Last year it emerged that he had sold a three bedroom flat in Mayfair to the developer Nick Candy for £6.5 million in November 2021. Less than a year later Candy had flipped it for a profit of more than £2 million. At the time the developer said: ““The size of the apartment is perfect,” he says. “It was just a bit tired and run-down; it needed a new kitchen and new bathrooms — it needed to be ‘Candyfied’.”

In October 2017 Looney married the life coach and GQ columnist Jacqueline Hurst, who Masterchef’s Gregg Wallace credited with helping relieve his anxiety before he appeared on last year’s Strictly Come Dancing.

It was to prove a short lived union and the couple divorced without children in 2019 three months before he became BP chief executive.

She later described her relationship with Mr Looney - and how it ended - in painful detail in her self-published book How To Do You: the Life Changing Art of Mastering Your Thoughts and Taking Control of Your Life.

She wrote: ‘When my husband ended our marriage suddenly and without warning via a WhatsApp message, I was naturally devastated.

‘I learned later that he had only married me because he wanted to get to the next level of seniority in the company he worked for and he had to be seen to be married, in order to be given the promotion.

“Unbelievable, I know, but that was the case. Getting my mind - and thoughts -around what had happened took time.”

A friend of Looney defended him, telling the Sunday Times: “He was briefly married during a period in which he wasn’t promoted. So if he married her to get promoted, that didn’t seem to have worked.

After taking control of the CEO role in 2020 Looney has set a new agenda of reaching a net zero target by 2050 and has spoken of a ‘new purpose of reimagining energy for people and our planet’.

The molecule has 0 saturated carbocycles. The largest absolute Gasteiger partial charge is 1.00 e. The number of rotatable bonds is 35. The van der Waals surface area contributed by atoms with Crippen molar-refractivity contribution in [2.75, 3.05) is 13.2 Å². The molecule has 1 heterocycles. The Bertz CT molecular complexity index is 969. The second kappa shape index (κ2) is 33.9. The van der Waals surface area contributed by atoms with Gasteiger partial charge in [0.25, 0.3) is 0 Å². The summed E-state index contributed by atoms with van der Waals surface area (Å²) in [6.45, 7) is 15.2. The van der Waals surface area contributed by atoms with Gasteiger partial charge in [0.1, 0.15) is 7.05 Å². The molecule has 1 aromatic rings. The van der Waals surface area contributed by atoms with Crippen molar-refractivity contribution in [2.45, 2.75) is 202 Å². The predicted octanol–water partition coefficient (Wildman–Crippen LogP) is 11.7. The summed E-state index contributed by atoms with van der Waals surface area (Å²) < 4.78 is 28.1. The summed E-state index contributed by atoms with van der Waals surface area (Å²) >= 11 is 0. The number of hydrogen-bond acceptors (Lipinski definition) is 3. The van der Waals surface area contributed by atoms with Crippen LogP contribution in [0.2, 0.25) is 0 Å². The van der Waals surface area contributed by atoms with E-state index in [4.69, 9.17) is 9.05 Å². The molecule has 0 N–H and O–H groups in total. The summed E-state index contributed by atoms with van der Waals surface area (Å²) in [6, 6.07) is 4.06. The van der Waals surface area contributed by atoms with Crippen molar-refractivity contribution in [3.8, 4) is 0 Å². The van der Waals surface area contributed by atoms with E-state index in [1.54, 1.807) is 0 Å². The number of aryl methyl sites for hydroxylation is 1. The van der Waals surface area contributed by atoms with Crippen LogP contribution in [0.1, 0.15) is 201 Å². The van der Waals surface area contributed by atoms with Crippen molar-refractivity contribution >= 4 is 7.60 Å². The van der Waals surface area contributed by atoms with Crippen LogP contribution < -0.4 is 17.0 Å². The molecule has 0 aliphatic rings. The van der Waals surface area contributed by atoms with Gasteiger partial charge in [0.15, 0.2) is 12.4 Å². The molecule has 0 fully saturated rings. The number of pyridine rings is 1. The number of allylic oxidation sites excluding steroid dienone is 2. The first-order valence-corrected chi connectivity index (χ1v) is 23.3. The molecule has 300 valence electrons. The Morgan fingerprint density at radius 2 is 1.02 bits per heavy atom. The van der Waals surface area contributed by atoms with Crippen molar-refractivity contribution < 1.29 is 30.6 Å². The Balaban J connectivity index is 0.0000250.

One industry source suggested to The Sunday Times he was ‘playing to the woke group’ and said there was ‘a degree of disenfranchisement, as you’d expect’ among BP’s ‘older generation’.

On his watch energy giants were at the centre of a public outcry over profiteering after Vladimir Putin’s invasion of Ukraine sent oil and gas prices soaring. It sparked the cost-of-living crisis for households and record profits for the likes of BP. It reported annual earnings of £23 billion for 2022, the most it made since it began as the Anglo-Persian Oil Company in 1909.

The year before the profit record, Looney compared BP to an ATM, saying: “When the market is strong, when oil prices are strong and when gas prices are strong, this is literally a cash machine.”

But as earnings records fell and payouts to shareholders rose - hitting $14 billion for 2022 in dividends and share buybacks – Looney courted further controversy by watering down his company’s commitments on climate change.

Looney said then that BP’s carbon emissions from its oil and gas operations would fall by between 20% and 30% by 2030 measured from 2019 levels, when its previous target was a drop between 35% and 40%.

He also increased plans for oil and gas output over the next seven years, a move welcomed by investors and advocates for UK-run energy production but slammed by climate change activists.

He also spoke out on diversity and LBGT+ inclusion in the workplace, which irritated some of the old guard but reassured BP that it had the right man at the helm of a £90 billion company that is under scrutiny from all quarters.

The board had already investigated allegations about relationships Looney had with colleagues in May 2022 but found no breach of the company code.

Further allegations surfaced, and investigations continue.

BP said: “Mr. Looney has today informed the company that he now accepts that he was not fully transparent in his previous disclosures.”

He goes immediately, to palpable shock in the City, which knew that, whatever else, Looney loved BP and believed in his mission.